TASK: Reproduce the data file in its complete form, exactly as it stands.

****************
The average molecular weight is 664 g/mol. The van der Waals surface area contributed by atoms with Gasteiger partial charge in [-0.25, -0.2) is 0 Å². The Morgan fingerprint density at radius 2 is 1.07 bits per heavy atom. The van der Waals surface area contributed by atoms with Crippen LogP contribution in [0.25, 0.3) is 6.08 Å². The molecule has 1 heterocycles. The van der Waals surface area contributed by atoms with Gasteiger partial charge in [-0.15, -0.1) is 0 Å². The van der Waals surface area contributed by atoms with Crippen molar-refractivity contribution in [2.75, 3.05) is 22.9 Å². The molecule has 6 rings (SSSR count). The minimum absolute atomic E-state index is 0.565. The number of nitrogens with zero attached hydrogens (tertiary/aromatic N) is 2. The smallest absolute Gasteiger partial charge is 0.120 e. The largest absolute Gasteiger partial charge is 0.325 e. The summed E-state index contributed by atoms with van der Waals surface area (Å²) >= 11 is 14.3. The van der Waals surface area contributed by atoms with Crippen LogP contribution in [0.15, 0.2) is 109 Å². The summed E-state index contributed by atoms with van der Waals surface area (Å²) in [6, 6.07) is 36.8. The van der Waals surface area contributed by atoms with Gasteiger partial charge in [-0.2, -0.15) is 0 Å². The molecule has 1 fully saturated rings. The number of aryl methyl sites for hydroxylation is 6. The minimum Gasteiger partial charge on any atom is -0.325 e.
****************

The average molecular weight is 664 g/mol. The van der Waals surface area contributed by atoms with Gasteiger partial charge in [-0.25, -0.2) is 0 Å². The Morgan fingerprint density at radius 2 is 1.07 bits per heavy atom. The van der Waals surface area contributed by atoms with Crippen LogP contribution in [0.25, 0.3) is 6.08 Å². The molecule has 1 heterocycles. The van der Waals surface area contributed by atoms with Gasteiger partial charge in [-0.15, -0.1) is 0 Å². The van der Waals surface area contributed by atoms with Crippen molar-refractivity contribution in [2.75, 3.05) is 22.9 Å². The molecule has 6 rings (SSSR count). The minimum absolute atomic E-state index is 0.565. The number of nitrogens with zero attached hydrogens (tertiary/aromatic N) is 2. The smallest absolute Gasteiger partial charge is 0.120 e. The largest absolute Gasteiger partial charge is 0.325 e. The summed E-state index contributed by atoms with van der Waals surface area (Å²) >= 11 is 14.3. The van der Waals surface area contributed by atoms with Crippen LogP contribution in [0.15, 0.2) is 109 Å². The summed E-state index contributed by atoms with van der Waals surface area (Å²) in [6, 6.07) is 36.8. The van der Waals surface area contributed by atoms with Gasteiger partial charge in [-0.2, -0.15) is 0 Å². The molecule has 1 fully saturated rings. The number of aryl methyl sites for hydroxylation is 6. The minimum Gasteiger partial charge on any atom is -0.325 e.